United States: US Venture Capital, Private Equity and Hedge Fund Managers May Face Restrictions on Marketing to EU Investors Under Proposed AIFM Directive

BACKGROUND

What is the proposed AIFM Directive?

The AIFM Directive is a proposal by the European Commission to harmonize the regulation and supervision of "alternative investment fund managers" (AIFMs) within the European Union.

An approved directive of the European Commission is required to be implemented under the laws of each member state of the European Union.

Why is it being proposed now?

Similar to the US proposals to require private investment fund managers to register as investment advisers in the wake of the Madoff affair and the credit crunch, regulatory authorities worldwide are scrutinizing participants in financial markets.

The stated purpose of the proposed AIFM Directive is to provide a harmonized regulatory standard for AIFMs and increased transparency of the activities of AIFMs and the funds (AIFs) they manage for investors, public authorities and other stakeholders.

While questions have arisen as to whether the proposed AIFM Directive is an appropriate or proportionate response, its stated intent is to ensure the proper functioning of the financial markets (especially in connection with systemic risk) and to overcome gaps and inconsistencies in existing regulatory frameworks of the European Union member states with respect to AIFMs.

As a US fund manager, why do I care about the proposed AIFM Directive?

The proposed AIFM Directive would prohibit or limit the ability of non-EU fund managers – including US fund managers – to market interests in their funds to EU investors.

At a minimum, the AIFM Directive proposals would require full or partial compliance by US fund managers with the AIFM Directive in order to market interests to EU investors.  It is possible, however, that even compliance with the AIFM Directive would not be sufficient to permit access to EU investors unless the US government were to agree to cooperate with EU and/or enforce the AIFM Directive.

See below for more detail.

What is the status of the proposed AIFM Directive?

The European Commission first proposed the AIFM Directive in April 2009.  Since then, the draft has been subject to numerous revisions, amendments and compromise proposals.  The European Parliament and European Council approved their versions of the proposal on May 17 and 18, respectively.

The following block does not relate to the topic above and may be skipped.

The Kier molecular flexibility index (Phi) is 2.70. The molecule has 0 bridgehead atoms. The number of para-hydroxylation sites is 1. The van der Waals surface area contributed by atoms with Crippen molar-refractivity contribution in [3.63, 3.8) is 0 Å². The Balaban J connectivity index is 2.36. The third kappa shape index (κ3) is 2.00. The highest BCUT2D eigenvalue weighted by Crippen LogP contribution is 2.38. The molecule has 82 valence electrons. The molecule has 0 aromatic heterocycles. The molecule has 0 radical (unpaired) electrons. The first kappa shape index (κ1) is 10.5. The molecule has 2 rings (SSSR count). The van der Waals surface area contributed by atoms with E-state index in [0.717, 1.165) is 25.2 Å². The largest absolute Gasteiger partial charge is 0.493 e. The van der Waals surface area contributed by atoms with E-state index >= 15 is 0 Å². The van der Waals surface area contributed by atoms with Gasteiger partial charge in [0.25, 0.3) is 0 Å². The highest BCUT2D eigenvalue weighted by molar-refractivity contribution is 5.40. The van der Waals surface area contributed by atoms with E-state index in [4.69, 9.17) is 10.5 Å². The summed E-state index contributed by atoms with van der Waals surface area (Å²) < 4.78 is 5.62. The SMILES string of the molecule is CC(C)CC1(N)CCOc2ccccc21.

The Commission, Parliament and Council are now engaged in a "trilogue" negotiation process to reconcile the different proposals.

It is anticipated that a compromise draft will be voted on by the Parliament in July 2010.  Recent press reports, however, indicate that this vote may be pushed back to Autumn 2010 or early 2011.

If it passes at that time, one proposal indicates that it would need to be implemented by the EU member states within 24 months.

What is the US government doing in response?

Treasury Secretary Geithner has written to the European Commissioner for Internal Markets and Services voicing concern over the proposed AIFM Directive and its potential discriminatory effect on US fund managers.

There has been much discussion over the possibility that the US regulators will retaliate against European fund managers by requiring similar regulation in connection with accessing the US market.  While this possibility exists, the effect may be mitigated by (1) the likelihood that any US regulation would be lighter than that imposed by the AIFM Directive and (2) US investors protesting more strongly against prohibitions on their access to investments in EU AIFs.

What can US fund managers do now?

As will be evident from the details below, the provisions of the proposed AIFM Directive are in flux and subject to continued revision based on the varying proposals of the Commission, Council and Parliament.  Until we have a more definitive proposal, there is little planning that can be done.

If, however, you are planning to raise a fund and solicit EU investor capital, it will be important to stay informed of the status of the AIFM Directive proposals.

We will continue to update you as more definitive rules are finalized.

SCOPE

Who is covered by the proposed AIFM Directive?

In general, the proposed AIFM Directive would directly regulate AIFMs who manage AIFs and therefore would indirectly regulate certain matters concerning the operation and constitution of an AIF.